Bing’s index no longer returns results from large public trackers known for connecting visitors to torrent swarms that share copyrighted material without the rightsholder’s permission, even when using the
site: operator to ask for webpages directly. This is in line with Google voluntarily demoting and purging domains believed to contain similar content from their index, in a dramatic shift from their stance against internet censorship years ago.
As a result, many search engines that rely on Bing’s results such as Duckduckgo also fail to return these results. I found Ecosia listed more results than both Bing and DDG, however.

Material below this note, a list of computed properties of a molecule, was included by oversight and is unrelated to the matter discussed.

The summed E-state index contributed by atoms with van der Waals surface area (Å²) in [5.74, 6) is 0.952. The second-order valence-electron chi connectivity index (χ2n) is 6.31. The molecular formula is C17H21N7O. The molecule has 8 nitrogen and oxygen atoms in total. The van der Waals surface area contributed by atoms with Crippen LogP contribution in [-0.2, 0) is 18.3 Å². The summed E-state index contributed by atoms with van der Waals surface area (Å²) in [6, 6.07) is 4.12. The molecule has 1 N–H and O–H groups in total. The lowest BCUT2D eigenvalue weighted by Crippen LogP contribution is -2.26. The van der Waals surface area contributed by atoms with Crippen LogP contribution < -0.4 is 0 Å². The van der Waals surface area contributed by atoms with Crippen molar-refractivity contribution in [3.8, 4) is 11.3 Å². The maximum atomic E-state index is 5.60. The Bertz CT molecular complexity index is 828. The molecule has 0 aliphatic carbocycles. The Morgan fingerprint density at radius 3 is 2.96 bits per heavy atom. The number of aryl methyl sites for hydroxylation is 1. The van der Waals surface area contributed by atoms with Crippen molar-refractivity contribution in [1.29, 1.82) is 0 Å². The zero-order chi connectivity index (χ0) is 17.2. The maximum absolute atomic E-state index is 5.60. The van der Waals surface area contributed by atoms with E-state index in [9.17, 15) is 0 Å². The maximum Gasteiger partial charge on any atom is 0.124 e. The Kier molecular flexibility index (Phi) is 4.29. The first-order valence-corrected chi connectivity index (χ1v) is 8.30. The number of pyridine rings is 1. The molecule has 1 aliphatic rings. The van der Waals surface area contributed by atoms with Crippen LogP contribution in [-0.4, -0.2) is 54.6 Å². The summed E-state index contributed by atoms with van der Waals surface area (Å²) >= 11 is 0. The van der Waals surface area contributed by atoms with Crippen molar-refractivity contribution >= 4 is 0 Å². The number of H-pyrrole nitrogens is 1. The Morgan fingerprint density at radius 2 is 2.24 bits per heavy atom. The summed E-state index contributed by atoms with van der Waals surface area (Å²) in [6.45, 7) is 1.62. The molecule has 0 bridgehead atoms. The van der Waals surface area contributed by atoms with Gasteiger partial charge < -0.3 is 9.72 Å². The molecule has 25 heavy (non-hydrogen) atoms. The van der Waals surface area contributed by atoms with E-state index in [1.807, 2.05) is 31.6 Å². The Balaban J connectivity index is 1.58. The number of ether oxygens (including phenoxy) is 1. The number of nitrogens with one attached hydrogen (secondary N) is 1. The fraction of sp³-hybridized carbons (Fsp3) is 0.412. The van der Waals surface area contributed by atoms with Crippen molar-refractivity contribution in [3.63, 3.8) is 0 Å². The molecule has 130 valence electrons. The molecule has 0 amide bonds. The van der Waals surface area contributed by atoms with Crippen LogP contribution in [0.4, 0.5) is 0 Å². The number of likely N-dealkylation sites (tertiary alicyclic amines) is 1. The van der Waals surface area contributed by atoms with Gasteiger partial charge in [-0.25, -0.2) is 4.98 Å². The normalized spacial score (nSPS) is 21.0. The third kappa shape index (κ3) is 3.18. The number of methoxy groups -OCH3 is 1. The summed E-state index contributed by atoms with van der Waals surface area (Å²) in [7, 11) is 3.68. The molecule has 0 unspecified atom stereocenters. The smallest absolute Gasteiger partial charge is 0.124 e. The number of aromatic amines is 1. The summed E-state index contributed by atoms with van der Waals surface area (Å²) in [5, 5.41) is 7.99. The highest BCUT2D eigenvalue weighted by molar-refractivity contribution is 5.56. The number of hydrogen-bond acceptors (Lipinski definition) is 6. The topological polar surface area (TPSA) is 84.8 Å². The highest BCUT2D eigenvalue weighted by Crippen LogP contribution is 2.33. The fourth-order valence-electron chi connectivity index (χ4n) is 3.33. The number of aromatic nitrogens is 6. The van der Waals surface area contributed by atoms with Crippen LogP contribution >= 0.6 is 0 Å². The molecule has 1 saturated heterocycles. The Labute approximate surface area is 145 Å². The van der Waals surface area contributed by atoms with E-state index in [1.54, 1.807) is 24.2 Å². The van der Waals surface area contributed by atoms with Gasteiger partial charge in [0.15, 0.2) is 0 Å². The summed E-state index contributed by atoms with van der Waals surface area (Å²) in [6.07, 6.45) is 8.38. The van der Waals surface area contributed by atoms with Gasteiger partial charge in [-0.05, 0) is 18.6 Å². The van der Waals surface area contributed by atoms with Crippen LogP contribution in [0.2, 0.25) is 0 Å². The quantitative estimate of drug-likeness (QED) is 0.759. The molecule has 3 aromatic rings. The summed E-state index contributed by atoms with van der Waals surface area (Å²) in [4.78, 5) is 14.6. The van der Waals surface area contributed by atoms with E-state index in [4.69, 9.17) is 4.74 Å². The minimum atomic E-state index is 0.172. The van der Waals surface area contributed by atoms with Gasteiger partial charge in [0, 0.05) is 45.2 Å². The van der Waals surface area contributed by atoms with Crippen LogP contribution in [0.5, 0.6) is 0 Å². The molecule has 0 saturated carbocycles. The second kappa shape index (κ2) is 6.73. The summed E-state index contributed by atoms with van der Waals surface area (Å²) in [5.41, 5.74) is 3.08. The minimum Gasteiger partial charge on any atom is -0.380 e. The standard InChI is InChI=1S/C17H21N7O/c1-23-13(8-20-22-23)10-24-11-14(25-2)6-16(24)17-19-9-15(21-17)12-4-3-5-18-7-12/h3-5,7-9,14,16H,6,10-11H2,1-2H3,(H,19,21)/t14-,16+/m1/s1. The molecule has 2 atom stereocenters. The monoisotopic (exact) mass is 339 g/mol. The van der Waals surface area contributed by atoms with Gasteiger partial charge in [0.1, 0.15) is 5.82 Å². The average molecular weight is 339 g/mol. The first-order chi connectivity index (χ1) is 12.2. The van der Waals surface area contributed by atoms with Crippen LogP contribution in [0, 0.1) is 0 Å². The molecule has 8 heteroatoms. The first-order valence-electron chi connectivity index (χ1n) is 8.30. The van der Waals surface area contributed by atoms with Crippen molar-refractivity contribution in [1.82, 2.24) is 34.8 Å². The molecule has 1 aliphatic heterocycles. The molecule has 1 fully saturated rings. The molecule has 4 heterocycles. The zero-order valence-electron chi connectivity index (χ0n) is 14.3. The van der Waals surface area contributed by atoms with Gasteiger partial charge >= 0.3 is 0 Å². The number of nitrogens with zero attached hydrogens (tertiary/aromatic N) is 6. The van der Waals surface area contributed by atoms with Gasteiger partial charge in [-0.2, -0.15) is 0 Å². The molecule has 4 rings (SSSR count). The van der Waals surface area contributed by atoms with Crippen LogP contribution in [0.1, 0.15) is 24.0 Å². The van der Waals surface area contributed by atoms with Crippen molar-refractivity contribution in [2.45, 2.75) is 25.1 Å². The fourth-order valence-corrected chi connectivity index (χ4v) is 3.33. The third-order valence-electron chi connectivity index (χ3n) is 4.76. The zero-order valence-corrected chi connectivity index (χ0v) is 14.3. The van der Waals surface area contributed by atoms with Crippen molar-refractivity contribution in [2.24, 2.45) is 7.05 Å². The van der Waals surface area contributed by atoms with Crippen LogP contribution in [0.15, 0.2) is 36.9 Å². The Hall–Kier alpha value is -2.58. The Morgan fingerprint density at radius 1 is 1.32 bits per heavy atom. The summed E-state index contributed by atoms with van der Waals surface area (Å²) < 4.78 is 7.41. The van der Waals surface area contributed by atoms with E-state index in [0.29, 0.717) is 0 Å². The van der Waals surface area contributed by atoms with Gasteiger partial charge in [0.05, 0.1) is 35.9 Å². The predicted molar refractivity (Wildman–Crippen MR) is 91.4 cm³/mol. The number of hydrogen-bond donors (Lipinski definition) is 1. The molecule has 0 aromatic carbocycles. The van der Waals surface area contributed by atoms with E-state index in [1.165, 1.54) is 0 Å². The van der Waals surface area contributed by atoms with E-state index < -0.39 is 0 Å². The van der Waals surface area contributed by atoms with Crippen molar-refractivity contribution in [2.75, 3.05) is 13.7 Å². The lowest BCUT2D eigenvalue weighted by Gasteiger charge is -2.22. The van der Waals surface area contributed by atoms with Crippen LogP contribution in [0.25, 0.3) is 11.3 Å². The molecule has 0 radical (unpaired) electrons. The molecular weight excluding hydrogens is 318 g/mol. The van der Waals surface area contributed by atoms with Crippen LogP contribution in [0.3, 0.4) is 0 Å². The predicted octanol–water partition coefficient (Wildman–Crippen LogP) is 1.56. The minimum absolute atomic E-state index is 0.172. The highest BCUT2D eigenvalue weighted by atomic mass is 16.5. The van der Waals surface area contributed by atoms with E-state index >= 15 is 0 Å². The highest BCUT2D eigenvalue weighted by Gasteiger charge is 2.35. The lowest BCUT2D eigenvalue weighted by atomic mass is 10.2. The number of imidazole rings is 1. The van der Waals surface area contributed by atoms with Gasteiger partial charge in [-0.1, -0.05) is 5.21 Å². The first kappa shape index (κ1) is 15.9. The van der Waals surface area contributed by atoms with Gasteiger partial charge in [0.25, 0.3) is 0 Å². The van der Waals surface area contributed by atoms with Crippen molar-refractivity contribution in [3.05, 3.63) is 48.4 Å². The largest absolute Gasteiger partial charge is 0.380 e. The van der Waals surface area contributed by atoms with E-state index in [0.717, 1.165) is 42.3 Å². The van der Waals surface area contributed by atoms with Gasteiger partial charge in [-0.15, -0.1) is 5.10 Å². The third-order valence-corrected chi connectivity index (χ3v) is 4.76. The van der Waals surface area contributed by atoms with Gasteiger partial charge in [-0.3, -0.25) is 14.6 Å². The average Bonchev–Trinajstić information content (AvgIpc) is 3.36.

Microsoft suggests this is a technical issue, however, and not intentional.
One troubling result of this is malicious copycat sites are returned instead:
That brings us to another side-effect of the disappearing sites. With the disappearance of the official domains, copycats are now making their way to the top results. These are generally more likely to show malicious advertisements or cause other trouble.
This copycat problem equally applies to Google, where demoted or removed sites are regularly replaced by dubious sites.